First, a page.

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Italian cycling champ became inspirational war hero

Hey there, time traveller!
This article was published 1/7/2012 (1850 days ago), so information in it may no longer be current.

GINO Bartali is not a household name in the English-speaking world, but should be. His story is truly amazing.

Born in 1914 in a small town outside of Florence, Italy, Bartali became a professional cyclist who twice won the Tour de France, the most prestigious bicycle race in the world.



His victories in 1938 and 1948 set a record for longest time span between triumphs at the Tour, a record that has not been equalled or surpassed.

Bartali's racing made him a national hero in Italy, but his greatest accomplishment was unknown to the public for decades.

During the Second World War, he risked his life in Nazi-occupied Italy to participate in a clandestine network, organized by his friend, the archbishop of Florence, that was aiding Jewish refugees.

Bartali served as a courier, ferrying documents in the hollow frame of his bike. He also sheltered a Jewish family.

The life of this courageous figure is recounted in this readable, workmanlike biography by Aili and Andres McConnon, siblings from Toronto. Aili is a journalist, while Andres is a filmmaker.

Bartali grew up in the idyllic countryside of Tuscany, a region of central Italy. His passion for cycling began in his childhood.

He and his brother and their friends would race on their bikes over the dusty rural roads, traversing hills. They were like "a herd of Tuscan horses that galloped in the grasslands nearby."

Bartali began working in a bicycle repair shop when he was still in Grade 6. An indifferent student who struggled to pay attention in class, he could focus for hours on repairing the bikes that came into the shop.

It was clear that Bartali was born to race. He became a professional cyclist in 1935.

He maintained a rigorous training regimen, developing his endurance and what he called his "capacity for suffering."

The authors depict Bartali's gruelling races, particularly the Tour de France, a course of several thousand miles, much of which is through mountainous terrain.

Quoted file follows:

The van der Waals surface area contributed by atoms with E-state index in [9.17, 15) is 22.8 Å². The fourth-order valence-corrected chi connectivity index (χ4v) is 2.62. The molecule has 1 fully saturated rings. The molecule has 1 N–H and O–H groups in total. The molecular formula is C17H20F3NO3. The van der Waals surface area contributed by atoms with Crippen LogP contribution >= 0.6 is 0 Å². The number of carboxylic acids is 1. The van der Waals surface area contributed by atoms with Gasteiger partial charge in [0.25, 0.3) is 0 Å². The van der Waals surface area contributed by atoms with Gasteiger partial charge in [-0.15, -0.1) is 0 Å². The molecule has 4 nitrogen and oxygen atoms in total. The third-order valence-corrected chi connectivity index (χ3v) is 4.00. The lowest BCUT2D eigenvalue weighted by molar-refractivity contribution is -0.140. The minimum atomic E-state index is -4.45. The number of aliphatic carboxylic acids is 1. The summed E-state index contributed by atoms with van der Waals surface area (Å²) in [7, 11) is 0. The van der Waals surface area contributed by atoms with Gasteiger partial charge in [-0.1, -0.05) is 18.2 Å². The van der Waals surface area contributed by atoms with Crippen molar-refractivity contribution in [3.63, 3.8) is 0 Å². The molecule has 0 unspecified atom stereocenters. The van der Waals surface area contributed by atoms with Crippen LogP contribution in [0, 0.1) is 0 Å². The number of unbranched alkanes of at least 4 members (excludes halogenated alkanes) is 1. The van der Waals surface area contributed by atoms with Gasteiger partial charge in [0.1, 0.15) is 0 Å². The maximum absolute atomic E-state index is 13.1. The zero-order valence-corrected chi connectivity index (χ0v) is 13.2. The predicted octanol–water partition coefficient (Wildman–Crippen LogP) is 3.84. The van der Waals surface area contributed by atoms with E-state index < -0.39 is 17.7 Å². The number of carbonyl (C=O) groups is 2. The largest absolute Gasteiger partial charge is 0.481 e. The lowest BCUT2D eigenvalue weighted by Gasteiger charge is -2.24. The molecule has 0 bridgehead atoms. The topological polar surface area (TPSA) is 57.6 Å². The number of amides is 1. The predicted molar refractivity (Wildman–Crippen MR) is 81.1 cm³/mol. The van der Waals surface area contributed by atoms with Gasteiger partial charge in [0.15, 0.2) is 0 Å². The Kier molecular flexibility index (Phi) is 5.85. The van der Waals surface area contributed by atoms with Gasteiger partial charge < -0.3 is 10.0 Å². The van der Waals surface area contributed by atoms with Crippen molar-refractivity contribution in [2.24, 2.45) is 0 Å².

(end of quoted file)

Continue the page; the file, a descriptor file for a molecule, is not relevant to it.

While Bartali's heroics as a racer are impressive, his greatest feat, the authors show, was his work on behalf of Jewish refugees during the Second World War.

Bartali retired from cycling in 1955. After his racing career, he was involved in some unsuccessful business ventures, and became a sportscaster. He died in 2000.

The McConnons are competent writers, although there is the occasional grammatical error interspersed throughout their narrative. They refer to "long sonnets" written about Bartali, apparently unaware that a sonnet is, by definition, a 14-line poem.

But their prose can become lyrical, as in this passage describing Bartali's victory lap after winning the 1948 Tour: "as he heads into the home stretch, the happiness he radiates is as clear as day -- it is the carefree pleasure of a boy on a bike, gliding effortlessly through the air, resplendent in the afternoon sun."

This biography is a fitting tribute to Bartali, a cyclist who displayed great courage on the race course, and even greater courage off it.

Graeme Voyer is a Winnipeg writer.

Road to Valour

A True Story of World War II Italy, The Nazis, and the Cyclist Who Inspired a Nation

By Aili and Andres McConnon

Doubleday Canada, 352 pages, $33

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